“Point Park University takes all allegations of sexual assault, sexual harassment, dating and domestic violence, and gender-based harassment very seriously.” That’s how University President Paul Hennigan started a statement in conjunction with the Title IX office. What followed was four paragraphs of fluff pretending to address one of the most serious issues facing our university.
On social media, people from all departments and backgrounds are sharing their stories of abuse and assault. These people are incredibly brave. I’m not one of these people, so why am I the one writing this article? Because I don’t think that someone should have to publicly detail their trauma for our so called “progressive” University to do something about their rampant culture of sexual and emotional abuse.
Multiple students have said that their Title IX claims were ignored. Despite going through all of the proper channels, their reports were seemingly forgotten about.
One survivor wrote on twitter that the counseling center had asked them if they were “sure they said no.” The replies to this tweet were full of people saying the same thing had happened to them.
Think about that for a second. These people were violated, and the one place the university tells them they can turn to not only failed them, but the first thing that they asked was not “are you okay?” or “what can we do to help?” It was “are you sure you said no?”
I do not know if this is because the Title IX office is underfunded, under-resourced or if the University just doesn’t want to lose another paying customer by expelling a rapist, but at the end of the day it doesn’t matter. These people received no justice.
Rape culture is defined as “a society or environment whose prevailing social attitudes have the effect of normalizing or trivializing sexual assault and abuse.” It is blatantly obvious that Point Park fits that definition. During the Pioneer Week orientation portion dedicated to education surrounding abuse and assault, multiple students in my group (a majority of which were men) treated it like a joke, cracking one-liners and providing Mystery Science Theater 3000-esque commentary for the educational video. Pioneer Ambassadors (most of whom were juniors or seniors) were openly hitting on incoming freshmen, many of whom were years younger and alone in a new city for the first time in their lives.
The first thing most women are told when they arrive is to avoid specific people and to stay safe. COPA has had countless students accuse the program of fostering sexual and emotional abuse, and then gaslighting students after harm had been done.
A COPA student recounted to me that after he was assaulted the Title IX office almost dismissed his claim because he spoke about it with people who had witnessed the incident. After the assaulter was found guilty, the Title IX office came up with a new solution: they would be allowed to take classes together but one would be forced to change their major. This was against the university’s protocol, but the Title IX office seemingly just didn’t care. Had his assaulter not transferred, he told me that he would not be going to Point Park next year.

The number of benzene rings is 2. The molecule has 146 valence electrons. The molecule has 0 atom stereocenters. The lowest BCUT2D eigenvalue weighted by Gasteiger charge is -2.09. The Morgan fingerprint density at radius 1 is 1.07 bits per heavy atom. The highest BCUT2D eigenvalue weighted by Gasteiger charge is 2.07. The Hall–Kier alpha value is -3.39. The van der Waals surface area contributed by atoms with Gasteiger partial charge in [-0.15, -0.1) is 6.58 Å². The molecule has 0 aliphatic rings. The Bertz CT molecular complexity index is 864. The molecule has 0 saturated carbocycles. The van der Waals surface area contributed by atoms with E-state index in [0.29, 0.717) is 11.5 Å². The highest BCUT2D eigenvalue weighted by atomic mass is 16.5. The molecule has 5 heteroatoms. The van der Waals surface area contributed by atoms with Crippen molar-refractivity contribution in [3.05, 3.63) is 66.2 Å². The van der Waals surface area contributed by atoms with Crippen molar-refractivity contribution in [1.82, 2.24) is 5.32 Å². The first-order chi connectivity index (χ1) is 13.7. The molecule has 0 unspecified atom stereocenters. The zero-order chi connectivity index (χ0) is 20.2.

Other COPA students have acknowledged that the environment is toxic. Many have pointed out that their parties encourage binge drinking and older students pressure younger students into drinking more than they can handle.
This is a tactic the sports teams seem to love. A former student wrote on twitter that the very first thing they were told when arriving for orientation was not “welcome to college!” but was “avoid the baseball house at all costs.” They then said that when they asked freshman baseball players about the house they struggled to give answers.
But most of all, the group most surrounded by rumors is the Rugby team. A name so synonymous with sexual assault, it’s become a punchline for jokes and twitter memes. The sheer number of people who’ve spoken out about a member of the Rugby team, and the sheer amount of people on the Rugby team, especially younger members, who’ve witnessed this culture and admitted to friends and roommates that something was not right, is astronomical. It is insane to me that this has been allowed to continue so openly for as long as it has, and it disgusts me that the University has failed on every level to do something about it.
But at the end of the day, it seems the University just doesn’t care. If Point Park was really took “all allegations of sexual assault, sexual harassment, dating and domestic violence, and gender-based harassment very seriously” then they wouldn’t be having Al Franken, who resigned from the United States Senate in shame following sexual misconduct allegations, speak at the Playhouse.
We, as the students of Point Park, must demand that the school take a more serious stance on sexual abuse. We must demand that the Title IX office properly investigate claims, and we must demand that the university stop enabling abuse. Survivors should not be forced to see their abuser in the hallway, or in the classroom. If you rape someone, you shouldn’t just be kicked off the baseball team, you should be expelled.
At the end of the day, we pay their salaries. If Point Park doesn’t begin to seriously acknowledge this dangerous culture, students should consider other options. If the Title IX office and the school’s administration don’t reconsider punishments for those found guilty of abuses and reevaluate how they respond to claims, then they are truly a lost cause.
Lastly, to those of you sharing your stories, thank you. You are all incredibly strong.